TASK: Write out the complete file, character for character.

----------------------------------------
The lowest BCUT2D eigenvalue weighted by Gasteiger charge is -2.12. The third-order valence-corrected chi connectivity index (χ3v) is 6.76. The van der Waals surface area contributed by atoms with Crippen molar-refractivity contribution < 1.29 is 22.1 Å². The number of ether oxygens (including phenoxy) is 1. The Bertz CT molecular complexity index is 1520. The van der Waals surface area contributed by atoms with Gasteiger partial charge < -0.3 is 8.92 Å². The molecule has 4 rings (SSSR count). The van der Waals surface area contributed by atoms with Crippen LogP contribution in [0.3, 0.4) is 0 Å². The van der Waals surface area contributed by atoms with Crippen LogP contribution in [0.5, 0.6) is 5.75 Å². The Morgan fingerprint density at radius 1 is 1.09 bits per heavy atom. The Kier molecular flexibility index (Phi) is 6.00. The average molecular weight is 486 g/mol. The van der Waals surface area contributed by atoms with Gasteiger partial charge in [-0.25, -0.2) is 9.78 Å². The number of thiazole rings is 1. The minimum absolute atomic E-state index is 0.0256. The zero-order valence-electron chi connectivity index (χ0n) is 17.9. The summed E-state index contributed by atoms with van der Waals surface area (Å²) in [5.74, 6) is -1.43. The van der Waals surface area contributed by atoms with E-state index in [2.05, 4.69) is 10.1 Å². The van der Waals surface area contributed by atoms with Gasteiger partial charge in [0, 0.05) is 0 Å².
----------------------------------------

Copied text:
The lowest BCUT2D eigenvalue weighted by Gasteiger charge is -2.12. The third-order valence-corrected chi connectivity index (χ3v) is 6.76. The van der Waals surface area contributed by atoms with Crippen molar-refractivity contribution < 1.29 is 22.1 Å². The number of ether oxygens (including phenoxy) is 1. The Bertz CT molecular complexity index is 1520. The van der Waals surface area contributed by atoms with Gasteiger partial charge < -0.3 is 8.92 Å². The molecule has 4 rings (SSSR count). The van der Waals surface area contributed by atoms with Crippen LogP contribution in [0.3, 0.4) is 0 Å². The van der Waals surface area contributed by atoms with Crippen LogP contribution in [0.5, 0.6) is 5.75 Å². The Morgan fingerprint density at radius 1 is 1.09 bits per heavy atom. The Kier molecular flexibility index (Phi) is 6.00. The average molecular weight is 486 g/mol. The van der Waals surface area contributed by atoms with Gasteiger partial charge in [-0.25, -0.2) is 9.78 Å². The number of thiazole rings is 1. The minimum absolute atomic E-state index is 0.0256. The zero-order valence-electron chi connectivity index (χ0n) is 17.9. The summed E-state index contributed by atoms with van der Waals surface area (Å²) in [5.74, 6) is -1.43. The van der Waals surface area contributed by atoms with E-state index in [2.05, 4.69) is 10.1 Å². The van der Waals surface area contributed by atoms with Gasteiger partial charge in [0, 0.05) is 0 Å².